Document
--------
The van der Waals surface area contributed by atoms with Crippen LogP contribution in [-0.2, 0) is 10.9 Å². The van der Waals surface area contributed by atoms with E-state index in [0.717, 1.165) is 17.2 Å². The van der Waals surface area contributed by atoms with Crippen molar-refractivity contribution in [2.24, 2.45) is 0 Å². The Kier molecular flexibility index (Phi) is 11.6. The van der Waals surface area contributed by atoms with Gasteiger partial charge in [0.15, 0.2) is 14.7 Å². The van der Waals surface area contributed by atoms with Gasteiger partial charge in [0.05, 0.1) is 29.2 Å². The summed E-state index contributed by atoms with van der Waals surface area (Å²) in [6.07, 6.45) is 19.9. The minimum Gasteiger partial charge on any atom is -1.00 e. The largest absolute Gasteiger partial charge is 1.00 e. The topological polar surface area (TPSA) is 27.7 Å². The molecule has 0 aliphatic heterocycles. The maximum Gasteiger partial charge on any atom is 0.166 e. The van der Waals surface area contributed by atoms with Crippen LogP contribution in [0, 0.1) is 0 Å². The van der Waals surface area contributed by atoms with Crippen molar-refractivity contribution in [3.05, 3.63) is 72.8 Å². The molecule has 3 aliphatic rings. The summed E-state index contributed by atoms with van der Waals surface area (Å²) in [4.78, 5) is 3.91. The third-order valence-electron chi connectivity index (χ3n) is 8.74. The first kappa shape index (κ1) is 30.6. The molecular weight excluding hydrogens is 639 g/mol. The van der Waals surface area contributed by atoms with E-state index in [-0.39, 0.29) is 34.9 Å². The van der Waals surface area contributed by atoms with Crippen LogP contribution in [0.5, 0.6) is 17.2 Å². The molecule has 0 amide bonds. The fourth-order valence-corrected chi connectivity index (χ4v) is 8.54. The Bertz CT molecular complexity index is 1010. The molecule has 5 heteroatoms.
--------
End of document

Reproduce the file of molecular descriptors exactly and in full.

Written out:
The van der Waals surface area contributed by atoms with Crippen LogP contribution in [-0.2, 0) is 10.9 Å². The van der Waals surface area contributed by atoms with E-state index in [0.717, 1.165) is 17.2 Å². The van der Waals surface area contributed by atoms with Crippen molar-refractivity contribution in [2.24, 2.45) is 0 Å². The Kier molecular flexibility index (Phi) is 11.6. The van der Waals surface area contributed by atoms with Gasteiger partial charge in [0.15, 0.2) is 14.7 Å². The van der Waals surface area contributed by atoms with Gasteiger partial charge in [0.05, 0.1) is 29.2 Å². The summed E-state index contributed by atoms with van der Waals surface area (Å²) in [6.07, 6.45) is 19.9. The minimum Gasteiger partial charge on any atom is -1.00 e. The largest absolute Gasteiger partial charge is 1.00 e. The topological polar surface area (TPSA) is 27.7 Å². The molecule has 0 aliphatic heterocycles. The maximum Gasteiger partial charge on any atom is 0.166 e. The van der Waals surface area contributed by atoms with Crippen LogP contribution in [0, 0.1) is 0 Å². The van der Waals surface area contributed by atoms with Crippen molar-refractivity contribution in [3.05, 3.63) is 72.8 Å². The molecule has 3 aliphatic rings. The summed E-state index contributed by atoms with van der Waals surface area (Å²) in [4.78, 5) is 3.91. The third-order valence-electron chi connectivity index (χ3n) is 8.74. The first kappa shape index (κ1) is 30.6. The molecular weight excluding hydrogens is 639 g/mol. The van der Waals surface area contributed by atoms with E-state index in [-0.39, 0.29) is 34.9 Å². The van der Waals surface area contributed by atoms with Crippen LogP contribution in [0.5, 0.6) is 17.2 Å². The molecule has 0 amide bonds. The fourth-order valence-corrected chi connectivity index (χ4v) is 8.54. The Bertz CT molecular complexity index is 1010. The molecule has 5 heteroatoms.